Wednesday, 8 July 2009

Who is the king of the castle?

I am quite keen to recognise individually the wool-carder bees in my garden, especially the males. I think I will be able to understand better what is going on if I can tell who is who. Individuals appear to show quite a lot of variability in the yellow and black markings in the face and abdomen, so that looked promising. In their normal behaviour, the bees are quite fast and unlikely to pose for a frontal shot! However, in colder weather, or at the end of the day the bees are more restive, and often cling to flowers with their jaws. Today I had a chance to take a few portraits of the Wool-Carder bees. It was overcast most of the day and the temperature was around 16-16.5 oC. There was some storms yesterday and the male in charge was looking quite miserable with his hair soaking wet, clinging to the top of a Stachys spike.  Bombus terrestris and B. pascuorum bumblebees were happily feeding around him in the Stachys as if he wasn't there.
Bombus terrestris feeding close to cold male Wool Carder bee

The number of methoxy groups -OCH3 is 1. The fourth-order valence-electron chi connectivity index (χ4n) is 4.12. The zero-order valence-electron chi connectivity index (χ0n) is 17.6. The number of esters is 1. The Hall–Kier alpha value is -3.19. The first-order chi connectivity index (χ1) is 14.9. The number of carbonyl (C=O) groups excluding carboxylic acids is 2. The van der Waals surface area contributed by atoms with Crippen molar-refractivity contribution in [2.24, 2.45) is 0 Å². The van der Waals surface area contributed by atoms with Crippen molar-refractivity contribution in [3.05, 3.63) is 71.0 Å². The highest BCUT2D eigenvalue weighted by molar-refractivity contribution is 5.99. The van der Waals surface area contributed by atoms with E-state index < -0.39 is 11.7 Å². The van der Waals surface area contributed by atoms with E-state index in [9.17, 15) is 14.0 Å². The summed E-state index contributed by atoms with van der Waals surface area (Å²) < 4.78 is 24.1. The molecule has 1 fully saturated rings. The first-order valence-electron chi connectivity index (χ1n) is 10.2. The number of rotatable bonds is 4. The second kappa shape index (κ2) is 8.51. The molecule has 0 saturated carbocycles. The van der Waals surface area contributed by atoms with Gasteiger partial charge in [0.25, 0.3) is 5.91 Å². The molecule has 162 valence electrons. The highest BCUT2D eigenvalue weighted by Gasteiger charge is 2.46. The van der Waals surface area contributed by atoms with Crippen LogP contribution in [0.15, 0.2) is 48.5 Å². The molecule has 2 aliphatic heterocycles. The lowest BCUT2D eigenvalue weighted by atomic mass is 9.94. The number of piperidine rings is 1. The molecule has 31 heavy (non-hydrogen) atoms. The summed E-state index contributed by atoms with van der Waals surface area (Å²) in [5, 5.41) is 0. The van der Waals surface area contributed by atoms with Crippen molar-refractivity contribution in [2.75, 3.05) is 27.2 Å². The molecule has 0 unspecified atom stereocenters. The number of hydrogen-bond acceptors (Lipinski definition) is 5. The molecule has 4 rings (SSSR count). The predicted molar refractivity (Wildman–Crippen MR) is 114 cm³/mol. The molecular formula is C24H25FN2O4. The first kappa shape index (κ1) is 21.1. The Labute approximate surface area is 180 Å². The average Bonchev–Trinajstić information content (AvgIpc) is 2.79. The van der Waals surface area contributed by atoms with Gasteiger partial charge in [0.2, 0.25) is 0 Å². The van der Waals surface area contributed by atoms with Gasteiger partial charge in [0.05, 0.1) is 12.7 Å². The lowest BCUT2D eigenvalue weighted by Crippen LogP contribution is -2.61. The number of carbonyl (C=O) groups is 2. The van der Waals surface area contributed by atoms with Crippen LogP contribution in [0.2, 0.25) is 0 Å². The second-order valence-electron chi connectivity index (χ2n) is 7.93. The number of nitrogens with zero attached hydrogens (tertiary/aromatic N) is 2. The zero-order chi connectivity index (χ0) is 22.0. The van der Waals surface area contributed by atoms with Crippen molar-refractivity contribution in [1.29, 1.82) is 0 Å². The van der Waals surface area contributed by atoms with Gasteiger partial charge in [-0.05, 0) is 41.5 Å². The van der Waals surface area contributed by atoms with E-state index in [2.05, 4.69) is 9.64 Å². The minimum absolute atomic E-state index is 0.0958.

B. pascuorum about to land on the same spike of flowers where the male is resting 
He shook his wings every now and then but was very still. I took quite a few close ups, of his face and abdominal markings. Later on I noticed there were also two females resting - or waiting for warmer weather - nearby. In the middle of the day they all seemed to arouse themselves a ilttle and they started to walk up and down the Stachys spikes feeding, but seemingly unable to fly.
 From the shots (comparing today's with individuals from previous years) it appears that the females have browner faces, and that it is possible that I will be able to see if the top male is overtaken by another later in the summer, most likely through the more visible and variable abdominal markings.
Male abdominal patterns. On the right is this year's male.
Female facial patterns
Male facial patterns. On the left our cold and wet friend

3 comments:

norwegica said...

You could always mark the bees for easier recognition: http://www.alanaecology.com/acatalog/Insect_Marking.html

Blackbird said...

Thank you norwegica. That's a good idea. A very useful site as well!

Antje said...

Poor little fellows! I know they'll be fine, but seeing the bumblebees coping with the weather while the others are just plain miserable is heartbreaking. A little :-)